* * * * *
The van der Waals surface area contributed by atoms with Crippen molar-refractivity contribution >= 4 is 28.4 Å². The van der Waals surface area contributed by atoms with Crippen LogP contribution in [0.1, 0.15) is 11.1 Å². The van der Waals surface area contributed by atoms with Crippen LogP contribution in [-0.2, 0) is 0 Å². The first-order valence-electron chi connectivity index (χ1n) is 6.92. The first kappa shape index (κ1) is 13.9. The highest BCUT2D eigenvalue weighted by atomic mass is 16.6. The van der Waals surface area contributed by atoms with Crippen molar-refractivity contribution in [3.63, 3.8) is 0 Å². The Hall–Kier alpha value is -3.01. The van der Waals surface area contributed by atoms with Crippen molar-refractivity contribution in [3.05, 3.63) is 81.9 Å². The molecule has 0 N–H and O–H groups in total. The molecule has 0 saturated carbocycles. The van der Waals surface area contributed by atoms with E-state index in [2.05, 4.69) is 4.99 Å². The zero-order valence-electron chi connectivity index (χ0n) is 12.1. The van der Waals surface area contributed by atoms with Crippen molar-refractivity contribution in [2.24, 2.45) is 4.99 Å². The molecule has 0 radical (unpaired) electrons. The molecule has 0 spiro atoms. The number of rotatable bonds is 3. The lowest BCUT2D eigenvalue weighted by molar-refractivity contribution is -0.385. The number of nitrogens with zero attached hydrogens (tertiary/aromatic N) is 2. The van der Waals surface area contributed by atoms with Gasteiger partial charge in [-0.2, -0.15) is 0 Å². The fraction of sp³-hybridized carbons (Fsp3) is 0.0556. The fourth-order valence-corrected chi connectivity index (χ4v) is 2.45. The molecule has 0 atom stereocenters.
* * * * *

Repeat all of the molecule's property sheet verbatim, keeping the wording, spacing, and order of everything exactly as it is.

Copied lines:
The van der Waals surface area contributed by atoms with Crippen molar-refractivity contribution >= 4 is 28.4 Å². The van der Waals surface area contributed by atoms with Crippen LogP contribution in [0.1, 0.15) is 11.1 Å². The van der Waals surface area contributed by atoms with Crippen LogP contribution in [-0.2, 0) is 0 Å². The first-order valence-electron chi connectivity index (χ1n) is 6.92. The first kappa shape index (κ1) is 13.9. The highest BCUT2D eigenvalue weighted by atomic mass is 16.6. The van der Waals surface area contributed by atoms with Crippen molar-refractivity contribution in [3.63, 3.8) is 0 Å². The Hall–Kier alpha value is -3.01. The van der Waals surface area contributed by atoms with Crippen molar-refractivity contribution in [3.05, 3.63) is 81.9 Å². The molecule has 0 N–H and O–H groups in total. The molecule has 0 saturated carbocycles. The van der Waals surface area contributed by atoms with E-state index in [2.05, 4.69) is 4.99 Å². The zero-order valence-electron chi connectivity index (χ0n) is 12.1. The van der Waals surface area contributed by atoms with Crippen molar-refractivity contribution in [2.24, 2.45) is 4.99 Å². The molecule has 0 radical (unpaired) electrons. The molecule has 0 spiro atoms. The number of rotatable bonds is 3. The lowest BCUT2D eigenvalue weighted by molar-refractivity contribution is -0.385. The number of nitrogens with zero attached hydrogens (tertiary/aromatic N) is 2. The van der Waals surface area contributed by atoms with Gasteiger partial charge in [-0.2, -0.15) is 0 Å². The fraction of sp³-hybridized carbons (Fsp3) is 0.0556. The fourth-order valence-corrected chi connectivity index (χ4v) is 2.45. The molecule has 0 atom stereocenters.